Nonextractable polyphenols, usually ignored, are the major part of dietary polyphenols: A study on the Spanish diet
Version of Record online: 3 NOV 2010
Copyright © 2010 WILEY-VCH Verlag GmbH & Co. KGaA, Weinheim
Molecular Nutrition & Food Research
Volume 54, Issue 11, pages 1646–1658, November 2010
How to Cite
Arranz, S., Silván, J. M. and Saura-Calixto, F. (2010), Nonextractable polyphenols, usually ignored, are the major part of dietary polyphenols: A study on the Spanish diet. Mol. Nutr. Food Res., 54: 1646–1658. doi: 10.1002/mnfr.200900580
- Issue online: 3 NOV 2010
- Version of Record online: 3 NOV 2010
- Manuscript Accepted: 26 APR 2010
- Manuscript Revised: 22 MAR 2010
- Manuscript Received: 1 DEC 2009
- Spanish Ministry of Science. Grant Number: AGL2008-02541-ALI
- Dietary polyphenols;
- Extractable polyphenols;
- Nonextractable polyphenols;
- Polyphenol intake;
- Spanish diet
Scope: Dietary polyphenols (PP) can be divided into two groups: extractable polyphenols (EPP) or compounds solubilized by aqueous organic solvents, and nonextractable polyphenols (NEPP) or compounds that remain in their corresponding extraction residues. Most studies on food polyphenols and dietary intakes address exclusively EPP. The objective of this work was to determine the actual amount of PP, including NEPP, in food and in a whole diet.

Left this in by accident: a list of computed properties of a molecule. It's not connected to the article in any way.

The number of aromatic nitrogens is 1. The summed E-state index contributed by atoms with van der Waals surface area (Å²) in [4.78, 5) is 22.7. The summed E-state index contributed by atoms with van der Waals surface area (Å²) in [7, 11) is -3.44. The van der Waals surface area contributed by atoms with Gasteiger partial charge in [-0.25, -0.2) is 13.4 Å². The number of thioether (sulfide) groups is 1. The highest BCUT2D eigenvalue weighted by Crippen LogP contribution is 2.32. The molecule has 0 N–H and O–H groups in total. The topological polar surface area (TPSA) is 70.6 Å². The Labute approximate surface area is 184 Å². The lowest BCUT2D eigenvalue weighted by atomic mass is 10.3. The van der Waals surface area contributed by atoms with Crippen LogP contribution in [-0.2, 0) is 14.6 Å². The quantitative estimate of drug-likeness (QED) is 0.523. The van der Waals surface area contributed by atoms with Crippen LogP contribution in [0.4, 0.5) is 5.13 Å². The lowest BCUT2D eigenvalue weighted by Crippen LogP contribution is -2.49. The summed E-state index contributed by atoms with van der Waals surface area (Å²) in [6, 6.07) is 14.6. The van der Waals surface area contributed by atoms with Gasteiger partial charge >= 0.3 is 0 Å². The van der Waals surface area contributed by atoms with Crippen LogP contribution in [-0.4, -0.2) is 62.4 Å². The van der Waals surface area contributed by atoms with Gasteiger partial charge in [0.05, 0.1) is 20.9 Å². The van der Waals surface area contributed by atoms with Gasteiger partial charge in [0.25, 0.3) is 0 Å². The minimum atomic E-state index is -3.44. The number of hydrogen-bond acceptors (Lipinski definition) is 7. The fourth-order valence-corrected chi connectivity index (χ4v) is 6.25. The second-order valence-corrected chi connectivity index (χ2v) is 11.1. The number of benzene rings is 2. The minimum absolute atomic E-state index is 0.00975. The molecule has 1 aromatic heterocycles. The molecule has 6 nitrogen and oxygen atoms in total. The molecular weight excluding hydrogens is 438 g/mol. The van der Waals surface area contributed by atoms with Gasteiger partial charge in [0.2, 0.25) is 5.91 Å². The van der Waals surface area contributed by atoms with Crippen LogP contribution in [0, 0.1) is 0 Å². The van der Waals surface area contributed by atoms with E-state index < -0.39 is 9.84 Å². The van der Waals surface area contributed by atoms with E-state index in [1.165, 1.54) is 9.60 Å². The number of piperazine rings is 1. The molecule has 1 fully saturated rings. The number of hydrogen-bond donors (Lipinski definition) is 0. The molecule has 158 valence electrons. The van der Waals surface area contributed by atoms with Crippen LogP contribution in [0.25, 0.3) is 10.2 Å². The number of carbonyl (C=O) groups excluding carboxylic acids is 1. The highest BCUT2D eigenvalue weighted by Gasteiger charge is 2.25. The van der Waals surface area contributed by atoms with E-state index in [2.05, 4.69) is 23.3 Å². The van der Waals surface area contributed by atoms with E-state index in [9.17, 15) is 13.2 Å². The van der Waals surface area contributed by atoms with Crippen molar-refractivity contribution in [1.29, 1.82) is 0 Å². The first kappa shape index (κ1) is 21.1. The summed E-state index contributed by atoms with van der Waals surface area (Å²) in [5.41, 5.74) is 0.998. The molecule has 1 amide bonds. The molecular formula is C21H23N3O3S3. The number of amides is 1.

Methods and results: HPLC-MS analyses were performed to identify EPP in methanol–acetone extracts and NEPP in the acidic hydrolyzates of their extraction residues in cereals, fruits, vegetables, nuts, and legumes. NEPP contents, estimated as hydrolyzable PP plus nonextractable proanthocyanidins (PA), ranged from 880 mg/100 g dry weight in fruits to 210 mg/100 g in cereals and were substantially higher than the contents of EPP. NEPP intake (day/person) in the Spanish diet (942 mg) is higher than EPP intake (258 mg) fruits and vegetables (746 mg) are the major contributors to the total PP intake (1201 mg).
Conclusion: Non extractable polyphenols are the major part of dietary polyphenols. The knowledge of intakes and physiological properties of NEPP may be useful for a better understanding of the potential health effects of dietary PP.